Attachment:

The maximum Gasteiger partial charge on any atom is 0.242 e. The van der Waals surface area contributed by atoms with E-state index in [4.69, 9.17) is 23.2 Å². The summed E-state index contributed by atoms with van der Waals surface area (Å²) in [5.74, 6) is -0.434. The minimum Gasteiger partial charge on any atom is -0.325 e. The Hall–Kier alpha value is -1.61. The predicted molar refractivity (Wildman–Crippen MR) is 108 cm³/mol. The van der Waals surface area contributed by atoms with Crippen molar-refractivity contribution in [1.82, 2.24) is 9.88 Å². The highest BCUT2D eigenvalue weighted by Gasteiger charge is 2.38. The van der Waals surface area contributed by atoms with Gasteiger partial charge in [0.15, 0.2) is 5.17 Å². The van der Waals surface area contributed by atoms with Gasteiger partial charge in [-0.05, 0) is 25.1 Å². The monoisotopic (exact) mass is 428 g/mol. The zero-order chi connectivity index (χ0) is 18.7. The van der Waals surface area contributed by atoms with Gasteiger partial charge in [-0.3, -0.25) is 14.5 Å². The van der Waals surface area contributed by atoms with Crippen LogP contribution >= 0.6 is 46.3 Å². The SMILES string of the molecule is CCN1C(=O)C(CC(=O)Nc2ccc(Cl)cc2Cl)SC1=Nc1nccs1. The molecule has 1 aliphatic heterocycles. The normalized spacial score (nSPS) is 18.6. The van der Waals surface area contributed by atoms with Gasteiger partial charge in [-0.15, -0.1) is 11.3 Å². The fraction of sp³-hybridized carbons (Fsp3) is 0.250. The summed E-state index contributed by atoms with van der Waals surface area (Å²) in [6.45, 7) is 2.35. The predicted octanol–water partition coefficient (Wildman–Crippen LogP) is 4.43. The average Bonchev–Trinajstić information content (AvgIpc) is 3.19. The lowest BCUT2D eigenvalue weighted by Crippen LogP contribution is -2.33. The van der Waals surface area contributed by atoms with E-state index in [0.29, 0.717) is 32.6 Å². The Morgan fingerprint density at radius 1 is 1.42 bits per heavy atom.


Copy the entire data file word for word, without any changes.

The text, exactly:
The maximum Gasteiger partial charge on any atom is 0.242 e. The van der Waals surface area contributed by atoms with E-state index in [4.69, 9.17) is 23.2 Å². The summed E-state index contributed by atoms with van der Waals surface area (Å²) in [5.74, 6) is -0.434. The minimum Gasteiger partial charge on any atom is -0.325 e. The Hall–Kier alpha value is -1.61. The predicted molar refractivity (Wildman–Crippen MR) is 108 cm³/mol. The van der Waals surface area contributed by atoms with Crippen molar-refractivity contribution in [1.82, 2.24) is 9.88 Å². The highest BCUT2D eigenvalue weighted by Gasteiger charge is 2.38. The van der Waals surface area contributed by atoms with Gasteiger partial charge in [0.15, 0.2) is 5.17 Å². The van der Waals surface area contributed by atoms with Gasteiger partial charge in [-0.05, 0) is 25.1 Å². The monoisotopic (exact) mass is 428 g/mol. The zero-order chi connectivity index (χ0) is 18.7. The van der Waals surface area contributed by atoms with Gasteiger partial charge in [-0.3, -0.25) is 14.5 Å². The van der Waals surface area contributed by atoms with Crippen LogP contribution >= 0.6 is 46.3 Å². The SMILES string of the molecule is CCN1C(=O)C(CC(=O)Nc2ccc(Cl)cc2Cl)SC1=Nc1nccs1. The molecule has 1 aliphatic heterocycles. The normalized spacial score (nSPS) is 18.6. The van der Waals surface area contributed by atoms with Gasteiger partial charge in [-0.15, -0.1) is 11.3 Å². The fraction of sp³-hybridized carbons (Fsp3) is 0.250. The summed E-state index contributed by atoms with van der Waals surface area (Å²) in [6.45, 7) is 2.35. The predicted octanol–water partition coefficient (Wildman–Crippen LogP) is 4.43. The average Bonchev–Trinajstić information content (AvgIpc) is 3.19. The lowest BCUT2D eigenvalue weighted by Crippen LogP contribution is -2.33. The van der Waals surface area contributed by atoms with E-state index in [0.29, 0.717) is 32.6 Å². The Morgan fingerprint density at radius 1 is 1.42 bits per heavy atom.